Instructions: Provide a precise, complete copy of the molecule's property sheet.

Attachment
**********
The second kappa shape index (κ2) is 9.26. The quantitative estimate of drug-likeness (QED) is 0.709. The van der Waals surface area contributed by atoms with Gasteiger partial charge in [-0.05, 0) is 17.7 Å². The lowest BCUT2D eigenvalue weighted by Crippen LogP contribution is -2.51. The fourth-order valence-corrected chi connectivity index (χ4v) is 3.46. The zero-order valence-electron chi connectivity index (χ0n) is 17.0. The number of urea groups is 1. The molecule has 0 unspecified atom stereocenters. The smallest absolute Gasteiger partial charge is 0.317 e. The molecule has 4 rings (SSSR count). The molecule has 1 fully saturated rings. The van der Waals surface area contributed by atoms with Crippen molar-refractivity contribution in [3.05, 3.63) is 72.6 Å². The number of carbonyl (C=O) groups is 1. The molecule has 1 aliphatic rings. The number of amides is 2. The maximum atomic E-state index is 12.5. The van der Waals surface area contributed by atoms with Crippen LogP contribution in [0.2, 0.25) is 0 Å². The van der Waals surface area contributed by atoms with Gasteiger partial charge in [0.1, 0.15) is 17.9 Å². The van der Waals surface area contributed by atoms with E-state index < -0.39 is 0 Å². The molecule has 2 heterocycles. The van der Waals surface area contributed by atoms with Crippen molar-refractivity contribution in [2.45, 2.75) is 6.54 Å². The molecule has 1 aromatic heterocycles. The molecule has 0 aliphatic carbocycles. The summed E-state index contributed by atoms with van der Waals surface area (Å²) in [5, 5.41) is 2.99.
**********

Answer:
The second kappa shape index (κ2) is 9.26. The quantitative estimate of drug-likeness (QED) is 0.709. The van der Waals surface area contributed by atoms with Gasteiger partial charge in [-0.05, 0) is 17.7 Å². The lowest BCUT2D eigenvalue weighted by Crippen LogP contribution is -2.51. The fourth-order valence-corrected chi connectivity index (χ4v) is 3.46. The zero-order valence-electron chi connectivity index (χ0n) is 17.0. The number of urea groups is 1. The molecule has 0 unspecified atom stereocenters. The smallest absolute Gasteiger partial charge is 0.317 e. The molecule has 4 rings (SSSR count). The molecule has 1 fully saturated rings. The van der Waals surface area contributed by atoms with Crippen molar-refractivity contribution in [3.05, 3.63) is 72.6 Å². The number of carbonyl (C=O) groups is 1. The molecule has 1 aliphatic rings. The number of amides is 2. The maximum atomic E-state index is 12.5. The van der Waals surface area contributed by atoms with Crippen LogP contribution in [0.2, 0.25) is 0 Å². The van der Waals surface area contributed by atoms with Gasteiger partial charge in [0.1, 0.15) is 17.9 Å². The van der Waals surface area contributed by atoms with E-state index < -0.39 is 0 Å². The molecule has 2 heterocycles. The van der Waals surface area contributed by atoms with Crippen molar-refractivity contribution in [2.45, 2.75) is 6.54 Å². The molecule has 1 aromatic heterocycles. The molecule has 0 aliphatic carbocycles. The summed E-state index contributed by atoms with van der Waals surface area (Å²) in [5, 5.41) is 2.99.